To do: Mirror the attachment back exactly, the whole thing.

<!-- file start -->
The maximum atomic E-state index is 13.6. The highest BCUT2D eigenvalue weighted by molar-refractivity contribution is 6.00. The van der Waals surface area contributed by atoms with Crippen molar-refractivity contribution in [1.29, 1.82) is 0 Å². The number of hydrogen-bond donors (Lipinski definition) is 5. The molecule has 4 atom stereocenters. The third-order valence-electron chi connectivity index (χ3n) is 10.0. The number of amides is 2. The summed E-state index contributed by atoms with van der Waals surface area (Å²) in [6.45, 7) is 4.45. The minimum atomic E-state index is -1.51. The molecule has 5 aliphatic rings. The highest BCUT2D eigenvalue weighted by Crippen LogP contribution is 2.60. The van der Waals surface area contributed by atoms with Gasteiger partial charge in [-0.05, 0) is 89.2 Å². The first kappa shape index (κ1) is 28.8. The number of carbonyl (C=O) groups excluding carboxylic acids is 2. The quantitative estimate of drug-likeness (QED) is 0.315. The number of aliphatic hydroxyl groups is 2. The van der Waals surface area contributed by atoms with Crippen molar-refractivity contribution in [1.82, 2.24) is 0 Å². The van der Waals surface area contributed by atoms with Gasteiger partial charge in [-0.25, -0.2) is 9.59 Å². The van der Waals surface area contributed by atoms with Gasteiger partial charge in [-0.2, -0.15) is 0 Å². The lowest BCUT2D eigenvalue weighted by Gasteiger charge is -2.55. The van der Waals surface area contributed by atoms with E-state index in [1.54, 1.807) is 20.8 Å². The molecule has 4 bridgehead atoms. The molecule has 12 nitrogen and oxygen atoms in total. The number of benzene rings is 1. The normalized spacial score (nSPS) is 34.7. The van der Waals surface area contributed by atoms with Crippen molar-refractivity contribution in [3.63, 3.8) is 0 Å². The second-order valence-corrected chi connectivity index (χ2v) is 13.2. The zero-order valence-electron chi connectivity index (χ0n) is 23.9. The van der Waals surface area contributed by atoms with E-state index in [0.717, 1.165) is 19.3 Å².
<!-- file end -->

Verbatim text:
The maximum atomic E-state index is 13.6. The highest BCUT2D eigenvalue weighted by molar-refractivity contribution is 6.00. The van der Waals surface area contributed by atoms with Crippen molar-refractivity contribution in [1.29, 1.82) is 0 Å². The number of hydrogen-bond donors (Lipinski definition) is 5. The molecule has 4 atom stereocenters. The third-order valence-electron chi connectivity index (χ3n) is 10.0. The number of amides is 2. The summed E-state index contributed by atoms with van der Waals surface area (Å²) in [6.45, 7) is 4.45. The minimum atomic E-state index is -1.51. The molecule has 5 aliphatic rings. The highest BCUT2D eigenvalue weighted by Crippen LogP contribution is 2.60. The van der Waals surface area contributed by atoms with Gasteiger partial charge in [-0.05, 0) is 89.2 Å². The first kappa shape index (κ1) is 28.8. The number of carbonyl (C=O) groups excluding carboxylic acids is 2. The quantitative estimate of drug-likeness (QED) is 0.315. The number of aliphatic hydroxyl groups is 2. The van der Waals surface area contributed by atoms with Crippen molar-refractivity contribution in [1.82, 2.24) is 0 Å². The van der Waals surface area contributed by atoms with Gasteiger partial charge in [-0.25, -0.2) is 9.59 Å². The van der Waals surface area contributed by atoms with Gasteiger partial charge in [-0.2, -0.15) is 0 Å². The lowest BCUT2D eigenvalue weighted by Gasteiger charge is -2.55. The van der Waals surface area contributed by atoms with E-state index in [1.54, 1.807) is 20.8 Å². The molecule has 4 bridgehead atoms. The molecule has 12 nitrogen and oxygen atoms in total. The number of benzene rings is 1. The normalized spacial score (nSPS) is 34.7. The van der Waals surface area contributed by atoms with Crippen molar-refractivity contribution in [3.63, 3.8) is 0 Å². The second-order valence-corrected chi connectivity index (χ2v) is 13.2. The zero-order valence-electron chi connectivity index (χ0n) is 23.9. The van der Waals surface area contributed by atoms with E-state index in [0.717, 1.165) is 19.3 Å².